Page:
Synopses & Reviews
The Pulitzer Prize-winning biographer brings to life the most intriguing woman in the history of the world: Cleopatra, the last queen of Egypt.
Her palace shimmered with onyx, garnets, and gold, but was richer still in political and sexual intrigue. Above all else, Cleopatra was a shrewd strategist and an ingenious negotiator.
Though her life spanned fewer than forty years, it reshaped the contours of the ancient world. She was married twice, each time to a brother. She waged a brutal civil war against the first when both were teenagers. She poisoned the second. Ultimately she dispensed with an ambitious sister as well; incest and assassination were family specialties. Cleopatra appears to have had sex with only two men. They happen, however, to have been Julius Caesar and Mark Antony, among the most prominent Romans of the day. Both were married to other women. Cleopatra had a child with Caesar and — after his murder — three more with his protege. Already she was the wealthiest ruler in the Mediterranean; the relationship with Antony confirmed her status as the most influential woman of the age. The two would together attempt to forge a new empire, in an alliance that spelled their ends. Cleopatra has lodged herself in our imaginations ever since.
Famous long before she was notorious, Cleopatra has gone down in history for all the wrong reasons. Shakespeare and Shaw put words in her mouth. Michelangelo, Tiepolo, and Elizabeth Taylor put a face to her name. Along the way, Cleopatra's supple personality and the drama of her circumstances have been lost. In a masterly return to the classical sources, Stacy Schiff here boldly separates fact from fiction to rescue the magnetic queen whose death ushered in a new world order. Rich in detail, epic in scope, Schiff 's is a luminous, deeply original reconstruction of a dazzling life.
"[A] page-turner...even more extraordinary than the more fanciful legend. Cleopatra emerges as a groundbreaking female leader, relying on her wits, determination, and political acumen rather than sex appeal to astutely wield her power in order to get the job done. Ancient Egypt never goes out of style, and Cleopatra continues to captivate successive generations." Booklist
"A Pulitzer Prize-winning biographer presents a swift, sympathetic life of one of history's most maligned and legendary women....Successfully dissipating all the perfume, Schiff finds a remarkably complex woman — brutal and loving, dependent and independent, immensely strong but finally vulnerable." Kirkus Reviews
"Schiff showcases her skill at capturing a life. Her prose is elegant but easy to read and briskly paced....Undergraduates, lovers of biography or ancient history, and those seeking an introduction to Cleopatra will delight in this take on the near-mythical last queen of Egypt." Library Journal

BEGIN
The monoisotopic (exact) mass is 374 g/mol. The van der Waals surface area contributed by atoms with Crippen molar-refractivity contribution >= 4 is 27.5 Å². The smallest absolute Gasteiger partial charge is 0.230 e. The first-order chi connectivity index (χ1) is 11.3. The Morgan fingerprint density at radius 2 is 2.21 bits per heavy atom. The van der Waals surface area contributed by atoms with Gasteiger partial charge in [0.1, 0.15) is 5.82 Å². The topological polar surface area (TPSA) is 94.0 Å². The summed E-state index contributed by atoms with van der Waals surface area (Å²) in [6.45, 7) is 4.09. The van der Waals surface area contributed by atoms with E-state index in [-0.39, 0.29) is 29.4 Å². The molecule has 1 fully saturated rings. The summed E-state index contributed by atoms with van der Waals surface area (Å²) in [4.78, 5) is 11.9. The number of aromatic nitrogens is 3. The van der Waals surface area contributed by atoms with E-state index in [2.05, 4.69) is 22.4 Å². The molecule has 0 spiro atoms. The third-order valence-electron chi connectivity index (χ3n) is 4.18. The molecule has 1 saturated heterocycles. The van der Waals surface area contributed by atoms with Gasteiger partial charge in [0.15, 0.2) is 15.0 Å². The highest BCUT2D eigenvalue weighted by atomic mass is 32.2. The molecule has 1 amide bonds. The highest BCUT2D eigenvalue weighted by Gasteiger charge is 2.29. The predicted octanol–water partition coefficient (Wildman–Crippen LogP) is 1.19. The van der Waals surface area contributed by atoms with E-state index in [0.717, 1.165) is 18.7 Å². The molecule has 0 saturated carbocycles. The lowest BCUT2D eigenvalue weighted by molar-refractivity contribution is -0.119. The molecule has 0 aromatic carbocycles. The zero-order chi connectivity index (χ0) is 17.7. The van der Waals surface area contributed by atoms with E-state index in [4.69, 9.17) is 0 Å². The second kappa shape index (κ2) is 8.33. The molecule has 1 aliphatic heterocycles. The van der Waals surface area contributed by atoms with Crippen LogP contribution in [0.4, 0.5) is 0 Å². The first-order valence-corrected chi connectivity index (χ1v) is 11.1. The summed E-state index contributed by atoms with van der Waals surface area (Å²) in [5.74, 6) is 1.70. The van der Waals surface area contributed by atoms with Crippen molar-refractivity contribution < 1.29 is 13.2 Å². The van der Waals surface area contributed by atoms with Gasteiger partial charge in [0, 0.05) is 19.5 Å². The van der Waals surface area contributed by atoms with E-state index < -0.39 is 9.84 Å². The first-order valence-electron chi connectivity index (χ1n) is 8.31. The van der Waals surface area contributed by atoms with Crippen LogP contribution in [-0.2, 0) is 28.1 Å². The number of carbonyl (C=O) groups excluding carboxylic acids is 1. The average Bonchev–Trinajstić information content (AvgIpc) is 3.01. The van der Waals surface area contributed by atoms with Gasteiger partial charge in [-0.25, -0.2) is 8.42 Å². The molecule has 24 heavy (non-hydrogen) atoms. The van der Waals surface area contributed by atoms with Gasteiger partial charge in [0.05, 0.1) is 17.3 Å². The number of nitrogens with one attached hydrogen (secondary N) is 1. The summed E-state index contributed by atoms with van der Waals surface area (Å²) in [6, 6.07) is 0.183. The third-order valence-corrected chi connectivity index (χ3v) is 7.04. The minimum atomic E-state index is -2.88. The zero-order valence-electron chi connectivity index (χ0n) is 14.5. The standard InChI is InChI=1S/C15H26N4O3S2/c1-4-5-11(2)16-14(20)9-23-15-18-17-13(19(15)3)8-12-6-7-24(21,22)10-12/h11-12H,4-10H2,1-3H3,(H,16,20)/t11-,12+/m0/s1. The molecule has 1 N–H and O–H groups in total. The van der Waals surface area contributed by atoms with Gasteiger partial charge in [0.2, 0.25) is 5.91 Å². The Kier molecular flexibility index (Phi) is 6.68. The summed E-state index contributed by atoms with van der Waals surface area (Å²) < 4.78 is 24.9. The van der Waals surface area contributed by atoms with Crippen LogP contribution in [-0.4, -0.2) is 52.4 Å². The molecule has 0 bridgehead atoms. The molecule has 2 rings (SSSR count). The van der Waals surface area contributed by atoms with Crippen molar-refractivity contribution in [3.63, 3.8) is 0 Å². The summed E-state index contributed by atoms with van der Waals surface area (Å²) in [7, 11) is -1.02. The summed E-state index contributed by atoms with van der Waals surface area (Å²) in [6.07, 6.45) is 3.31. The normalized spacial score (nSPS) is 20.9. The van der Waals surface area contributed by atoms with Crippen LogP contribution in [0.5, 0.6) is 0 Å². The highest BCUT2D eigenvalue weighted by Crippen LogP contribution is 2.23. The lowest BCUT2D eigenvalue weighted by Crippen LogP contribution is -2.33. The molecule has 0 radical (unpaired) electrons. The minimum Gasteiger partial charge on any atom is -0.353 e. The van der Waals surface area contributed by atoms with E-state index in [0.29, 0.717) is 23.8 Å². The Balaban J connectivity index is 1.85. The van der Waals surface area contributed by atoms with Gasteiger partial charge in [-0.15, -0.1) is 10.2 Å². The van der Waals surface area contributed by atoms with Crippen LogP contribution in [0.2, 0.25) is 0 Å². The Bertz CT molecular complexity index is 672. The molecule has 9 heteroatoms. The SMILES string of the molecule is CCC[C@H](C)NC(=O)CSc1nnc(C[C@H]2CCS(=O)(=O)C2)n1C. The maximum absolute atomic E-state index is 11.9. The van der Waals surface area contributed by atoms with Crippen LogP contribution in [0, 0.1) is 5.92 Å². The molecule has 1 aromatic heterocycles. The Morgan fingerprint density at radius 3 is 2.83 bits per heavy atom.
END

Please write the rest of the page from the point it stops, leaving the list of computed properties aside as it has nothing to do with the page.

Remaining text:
"Taking Cleopatra's political goals seriously, Schiff reanimates her as a living, breathing woman: utterly extraordinary, to be sure, but recognizably human." Los Angeles Times
"Schiff is at her best in conveying the physical lushness of Cleopatra's exotic world with its glittering sun and sand....Mixing contemporary sources, beautiful writing and psychological insight, Schiff makes us empathize with the heroine of this tale of togas, territorial conquest and hot love." USA Today
Her palace shimmered with gold but was richer still in political and sexual intrigue. Cleopatra, the wealthiest ruler of her time and one of the most powerful women in history, was a canny political strategist, a brilliant manager, a tough negotiator, and the most manipulative of lovers. Although her life spanned fewer than forty years, it reshaped the contours of the ancient world.
At only 18 years old, Cleopatra was already one of history's most remarkable figures: the Queen of Egypt. A lethal political struggle with her brother marked her early adulthood and set the tone for the rest of her life; a relationship with Julius Caesar, forged while under siege in her palace, launched her into a deadly mix of romance and strategy; a pleasure cruise down the Nile followed, a child, and a trip to Rome, which ended in Cleopatra's flight. After Caesar's brutal murder, she began a nine-year affair with Mark Antony, with whom she had three more children. Antony and Cleopatra's alliance and attempt to forge a new empire spelled both their ends.
The subject of gossip and legend, veneration and speculation in her lifetime, Cleopatra fascinated the world right up to her death. In the 2000 years since, myths about the last Queen of Egypt have been fueled by Shakespeare, Dryden, and Shaw, who put words in her mouth, and by Michelangelo, Delacroix, and Elizabeth Taylor, who put a face to her name. In Cleopatra, Pulitzer prize-winning biographer Stacy Schiff accomplishes a feat that has eluded artists and writers for centuries: capturing fully the operatic life of an exceptionally seductive and powerful woman, whose death ushered in a new world order.
About the Author
Stacy Schiff is the author of Vera (Mrs. Vladimir Nabokov), winner of the Pulitzer Prize; Saint-Exupery, a Pulitzer Prize finalist; and A Great Improvisation: Franklin, France, and the Birth of America, winner of the George Washington Book Prize and the Ambassador Book Award. Schiff has received fellowships from the Guggenheim Foundation, the National Endowment for the Humanities, and the Center for Scholars and Writers at the New York Public Library. The recipient of an Academy Award in Literature from the American Academy of Arts and Letters, she lives in New York City.